The US Supreme Court began its new 2010-2011 term on October 4, 2010 with a number of employment-related cases on the docket, many of which have already been orally argued, that could potentially impact employers concerning such matters as arbitration, retaliation, immigration, and employee benefits.

While the Supreme Court welcomes a new member for the second consecutive year, rookie Justice Elena Kagan has recused herself in six of the eight employment-related cases because of her work as the U.S. Solicitor General for the Obama administration. Kagan’s absence raises the prospect of deadlock in at least some of the cases, with an evenly divided court keeping the lower court’s ruling in place. The ultimate result of a four-four tie will be the lack of a national precedent and, consequently, lack of consistent guidance for employers.

Immigration. Perhaps one of the most publicized cases before the Supreme Court this term is Chamber of Commerce v. Whiting, the Arizona immigration case testing the power of states to regulate the hiring of illegal aliens. The Supreme Court will decide whether federal immigration law preempts the Legal Arizona Workers Act, which revokes the business licenses of employers that hire illegal aliens and mandates that employers use E-Verify, the federal pilot program for electronically checking a worker’s legal status. Specifically, the Court will determine the following issues: (i) whether the Arizona statute is expressly preempted by the federal Immigration Reform and Control Act (“IRCA”), which preempts state regulation “other than through licensing and similar laws;” (ii) whether a state may require employers to enroll in E-Verify when the federal Illegal Immigration Reform and Immigrant Responsibility Act (“IIRIRA”) makes E-Verify voluntary; and (iii) whether the Arizona statute is impliedly preempted because it undermines the comprehensive scheme that Congress created to regulate the employment of aliens.

The Ninth Circuit upheld the Arizona statute, finding that it was neither expressly nor impliedly preempted by federal immigration law. Interestingly, parties that are often opponents, such as the U.S. Chamber of Commerce, local chambers of commerce, civil rights groups, immigrants’ right groups, unions, and the Obama administration, have joined forces to seek the Court’s invalidation of the statute on preemption grounds. Ultimately, the main legal question will be whether the Arizona statute can be deemed a “licensing” law covered by IRCA’s saving clause. The Court will hear oral argument on December 8, 2010, without Kagan, who recused herself.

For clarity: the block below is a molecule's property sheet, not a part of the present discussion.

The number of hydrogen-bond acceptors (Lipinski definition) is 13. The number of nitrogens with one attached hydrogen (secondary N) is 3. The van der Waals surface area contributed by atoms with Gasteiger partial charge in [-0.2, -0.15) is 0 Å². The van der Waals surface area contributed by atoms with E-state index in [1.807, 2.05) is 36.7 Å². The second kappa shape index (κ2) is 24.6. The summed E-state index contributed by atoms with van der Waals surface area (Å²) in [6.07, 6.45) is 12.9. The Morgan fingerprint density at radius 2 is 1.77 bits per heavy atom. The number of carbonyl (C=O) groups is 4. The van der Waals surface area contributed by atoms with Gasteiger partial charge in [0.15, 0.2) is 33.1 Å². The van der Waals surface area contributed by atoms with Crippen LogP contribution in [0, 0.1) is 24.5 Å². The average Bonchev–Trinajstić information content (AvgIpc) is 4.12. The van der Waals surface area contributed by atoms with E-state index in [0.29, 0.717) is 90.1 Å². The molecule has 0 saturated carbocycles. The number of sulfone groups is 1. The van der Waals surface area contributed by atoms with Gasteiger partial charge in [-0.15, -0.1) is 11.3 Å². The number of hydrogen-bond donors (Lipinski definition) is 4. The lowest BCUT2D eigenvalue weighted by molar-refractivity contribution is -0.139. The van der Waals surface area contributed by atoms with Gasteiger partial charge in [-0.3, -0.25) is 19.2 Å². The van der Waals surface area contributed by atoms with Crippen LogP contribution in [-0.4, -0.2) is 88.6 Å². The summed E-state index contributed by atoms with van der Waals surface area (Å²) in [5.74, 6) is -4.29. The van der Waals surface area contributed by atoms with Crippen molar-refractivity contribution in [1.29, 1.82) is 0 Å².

Retaliation. The Supreme Court will decide two retaliation cases this term concerning the scope of anti-retaliation protections under federal employment laws. On October 13, 2010, the Supreme Court heard oral argument in Kasten v. Saint-Gobain Performance Plastics Corp., a case from the Seventh Circuit addressing whether an employee’s oral complaint of a Fair Labor Standards Act (“FLSA”) violation is protected activity under the FLSA’s anti-retaliation provision.

The Seventh Circuit held that internal company complaints are protected activity under the FLSA’s anti-retaliation provision if written, but purely verbal complaints – whether in person or by telephone – are not. According to the Seventh Circuit, the statutory phrase “filed any complaint” means to file a written complaint, not to merely submit an oral complaint to one’s supervisor as the plaintiff did in Kasten. The Supreme Court’s resolution of this issue is important because a current split exists among the circuits. If the Supreme Court decides that intra-company oral complaints are protected activity under the FLSA, the Court’s interpretation will align with the interpretations of other labor and employment anti-retaliation provisions. Further, such a decision will incentivize employees to report FLSA violations by removing the formality of filing a written complaint.